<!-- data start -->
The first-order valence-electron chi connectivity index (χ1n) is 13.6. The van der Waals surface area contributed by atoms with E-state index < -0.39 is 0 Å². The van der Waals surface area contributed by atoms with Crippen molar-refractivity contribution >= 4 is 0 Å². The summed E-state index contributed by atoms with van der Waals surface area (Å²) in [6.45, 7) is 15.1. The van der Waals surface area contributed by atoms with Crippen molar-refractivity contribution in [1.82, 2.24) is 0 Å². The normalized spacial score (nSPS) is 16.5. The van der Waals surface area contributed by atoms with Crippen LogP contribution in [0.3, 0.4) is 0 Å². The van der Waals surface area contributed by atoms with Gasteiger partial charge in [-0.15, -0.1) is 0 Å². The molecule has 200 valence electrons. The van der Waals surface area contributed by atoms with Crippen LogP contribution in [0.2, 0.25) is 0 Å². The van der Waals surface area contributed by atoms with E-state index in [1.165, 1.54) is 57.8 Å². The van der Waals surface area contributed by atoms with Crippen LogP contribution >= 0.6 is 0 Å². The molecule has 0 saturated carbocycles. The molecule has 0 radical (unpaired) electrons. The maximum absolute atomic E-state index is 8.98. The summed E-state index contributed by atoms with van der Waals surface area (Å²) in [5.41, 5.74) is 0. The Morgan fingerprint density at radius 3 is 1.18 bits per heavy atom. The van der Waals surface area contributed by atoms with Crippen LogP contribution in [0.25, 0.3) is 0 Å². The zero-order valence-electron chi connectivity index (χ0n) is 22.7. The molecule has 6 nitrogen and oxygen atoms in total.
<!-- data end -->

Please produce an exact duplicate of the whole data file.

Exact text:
The first-order valence-electron chi connectivity index (χ1n) is 13.6. The van der Waals surface area contributed by atoms with E-state index < -0.39 is 0 Å². The van der Waals surface area contributed by atoms with Crippen molar-refractivity contribution >= 4 is 0 Å². The summed E-state index contributed by atoms with van der Waals surface area (Å²) in [6.45, 7) is 15.1. The van der Waals surface area contributed by atoms with Crippen molar-refractivity contribution in [1.82, 2.24) is 0 Å². The normalized spacial score (nSPS) is 16.5. The van der Waals surface area contributed by atoms with Crippen LogP contribution in [0.3, 0.4) is 0 Å². The van der Waals surface area contributed by atoms with Gasteiger partial charge in [-0.15, -0.1) is 0 Å². The molecule has 200 valence electrons. The van der Waals surface area contributed by atoms with Crippen LogP contribution in [0.2, 0.25) is 0 Å². The van der Waals surface area contributed by atoms with E-state index in [1.165, 1.54) is 57.8 Å². The van der Waals surface area contributed by atoms with Crippen LogP contribution >= 0.6 is 0 Å². The molecule has 0 saturated carbocycles. The molecule has 0 radical (unpaired) electrons. The maximum absolute atomic E-state index is 8.98. The summed E-state index contributed by atoms with van der Waals surface area (Å²) in [5.41, 5.74) is 0. The Morgan fingerprint density at radius 3 is 1.18 bits per heavy atom. The van der Waals surface area contributed by atoms with Crippen LogP contribution in [0.25, 0.3) is 0 Å². The zero-order valence-electron chi connectivity index (χ0n) is 22.7. The molecule has 6 nitrogen and oxygen atoms in total.